So I agree with Max' balances assessment, which does not justify the recent hysterical attacks against him.

zeev said...

Asides from the predicted catastrophic rise in sea levels (due to arrive in thousands of years), the predicted imminent effects global warming upon changing weather patterns are quite nebulous: rain patterns will change, hurricanees of greater intensity, etc.....

the problem of the politicization of the 'science' is that no imminent claimed consequences of global warming are specific enough to incur widespread concern, thus their zinger; the big lie constructed by global warming policy makers :
Manmade global warming is IRREVERSABLE and thus we must act now.

the same logic spewed from the mouth of leaders and politcians was used...and lies were spun in order to obtain the 'public consensus' (read panic, fear, and hatred) that led americans into the wars in vietname and iraq-afghanistan.

It is more than clear that the social observations of the global warming movement have very real implications for any views that one should take towards 'authorities' claiming to have developed consensus on the 'science.' You can bet that the hype is being intentionally overblown to manipulate the public into supporting a 'solution' which will not only enrich the few insiders and the expense of the general public, but that, analogous to manner in which the wars in iraq-istan were 'sold' in hopes of stabilize the world and reducing terrorism but have yielded the opposite affects, will actually make the problem of global warming worse.

Jim Lippard said...

I see the politicization as largely on the climate skeptic side--the George C. Marshall Institute, the Heartland Institute, the Cato Institute, the Science and Energy Policy Project, the Science and Public Policy Institute, the Oregon Institute for Science and Medicine--these are the main forces pushing criticism of anthropogenic global warming in the U.S., and it's the same few names associated with all of them. There are climate skeptics with legitimate credentials in climate science, but very few. And these organizations tend to make arguments that those skeptics don't--many climate skeptics are skeptical about the degree of earth's climate sensitivity, but not that there is a warming trend that has human contributions to greenhouse gases as a significant source of the forcing. These organizations, by contrast, cheer the recent Pew poll that shows American belief that there's warming at all has declined.

Jim Prall's site of citation counts is a good resource:

http://www.eecg.utoronto.ca/~prall/climate/

Max More said...

Jim: What bothers me about your comment is that it seems to contribute to the persistent and insistent polarization on this issue. You make it sound like there are only two positions. (It's as if you didn't read my post that you're commenting on...)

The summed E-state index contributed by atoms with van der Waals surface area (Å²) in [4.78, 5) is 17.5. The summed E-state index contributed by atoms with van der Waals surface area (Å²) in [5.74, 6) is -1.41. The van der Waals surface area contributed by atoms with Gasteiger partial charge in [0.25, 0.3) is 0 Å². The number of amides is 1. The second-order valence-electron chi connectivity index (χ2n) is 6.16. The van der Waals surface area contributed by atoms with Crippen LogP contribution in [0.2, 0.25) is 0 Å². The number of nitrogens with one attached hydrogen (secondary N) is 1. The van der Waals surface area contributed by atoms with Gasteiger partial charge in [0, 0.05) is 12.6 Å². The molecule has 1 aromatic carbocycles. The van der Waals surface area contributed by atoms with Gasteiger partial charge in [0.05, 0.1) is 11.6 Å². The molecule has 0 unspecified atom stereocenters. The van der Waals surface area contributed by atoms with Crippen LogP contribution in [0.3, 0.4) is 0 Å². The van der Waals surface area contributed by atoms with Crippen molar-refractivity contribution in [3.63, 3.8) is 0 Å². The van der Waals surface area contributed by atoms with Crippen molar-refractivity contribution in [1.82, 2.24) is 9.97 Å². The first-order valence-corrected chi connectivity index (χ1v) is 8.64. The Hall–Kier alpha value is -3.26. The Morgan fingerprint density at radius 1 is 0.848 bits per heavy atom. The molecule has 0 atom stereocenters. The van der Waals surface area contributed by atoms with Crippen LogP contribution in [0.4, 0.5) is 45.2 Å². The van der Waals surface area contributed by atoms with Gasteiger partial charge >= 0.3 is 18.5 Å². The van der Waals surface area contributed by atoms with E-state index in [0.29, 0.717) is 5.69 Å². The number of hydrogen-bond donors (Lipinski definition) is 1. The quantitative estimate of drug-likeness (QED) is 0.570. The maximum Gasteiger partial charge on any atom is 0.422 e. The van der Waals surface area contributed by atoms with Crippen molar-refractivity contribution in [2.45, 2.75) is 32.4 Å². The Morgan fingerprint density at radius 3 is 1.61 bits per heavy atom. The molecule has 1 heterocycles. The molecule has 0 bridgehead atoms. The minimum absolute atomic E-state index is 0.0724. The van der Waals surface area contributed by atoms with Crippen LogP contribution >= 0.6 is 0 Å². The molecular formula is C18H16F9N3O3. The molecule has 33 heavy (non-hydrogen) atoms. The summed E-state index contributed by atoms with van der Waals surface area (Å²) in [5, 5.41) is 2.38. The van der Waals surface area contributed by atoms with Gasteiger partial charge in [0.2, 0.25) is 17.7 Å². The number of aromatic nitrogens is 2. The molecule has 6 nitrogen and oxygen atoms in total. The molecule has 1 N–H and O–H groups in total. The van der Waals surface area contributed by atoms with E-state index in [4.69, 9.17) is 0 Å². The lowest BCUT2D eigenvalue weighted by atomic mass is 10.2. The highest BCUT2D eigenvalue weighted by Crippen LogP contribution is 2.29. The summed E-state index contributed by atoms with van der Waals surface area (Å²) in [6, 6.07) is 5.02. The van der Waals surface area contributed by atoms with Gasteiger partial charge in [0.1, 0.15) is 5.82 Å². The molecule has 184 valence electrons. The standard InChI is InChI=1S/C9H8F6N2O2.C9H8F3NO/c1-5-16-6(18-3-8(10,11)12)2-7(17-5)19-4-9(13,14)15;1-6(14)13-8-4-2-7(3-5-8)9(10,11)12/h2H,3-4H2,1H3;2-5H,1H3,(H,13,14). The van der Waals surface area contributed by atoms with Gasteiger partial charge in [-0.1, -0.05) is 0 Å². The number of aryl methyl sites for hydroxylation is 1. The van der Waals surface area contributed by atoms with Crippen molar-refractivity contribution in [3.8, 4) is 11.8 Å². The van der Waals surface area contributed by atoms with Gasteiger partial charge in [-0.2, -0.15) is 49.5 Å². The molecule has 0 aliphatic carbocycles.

The "skeptics" are not a single position. There are extreme skeptics who reject the idea that there has been any warming over the past century or so. I completely agree that this position seems completely unsustainable. There are those who question exactly how much warming there has been. This seems somewhat plausible around the edges, but too much time (in my view) is being wasted on minor points here when the trend and magnitude seem pretty well established. There are those who argue that we have no reason to believe that any of the warming anthropogenic. Then there are those who question the extent to which the warming is human-related. This seems perfectly reasonable to me at this point. The models simply are not reliable enough to demonstrate with any confidence the degree to which warming is anthropogenic in origin. Then there is a distinct discussion about the reliability of long-term projections. This is one that especially interests me. I think the "standard view" is weakest here -- and the views of alarmists like Gore are especially doubtful. The final issue, distinct from some of the others, is that of what actions to take. It's crucial to distinguish between these.

Max

rkm said...

I'm impressed. This is the first forum I've seen that includes people from different sides of the issue, and yet has rational dialog.

I've done a bit of research, and the most relevant thing I've seen is the ice-core data, which shows we are in relatively cool period historically. It also shows that an ice age is long overdue. Even before the industrial age, this was already the longest inter-glacial period on record.

The IPCC models are the least persuasive thing I've seen. The models begin with the assumption that warming is a problem and that Co2 is the cause. The models do not include an adequate treatment of clouds, which makes them rather irrelevant. After all, water vapor is by far the most important greenhouse gas, and reflection from clouds can trump all greenhouse gases.

ciao,
richard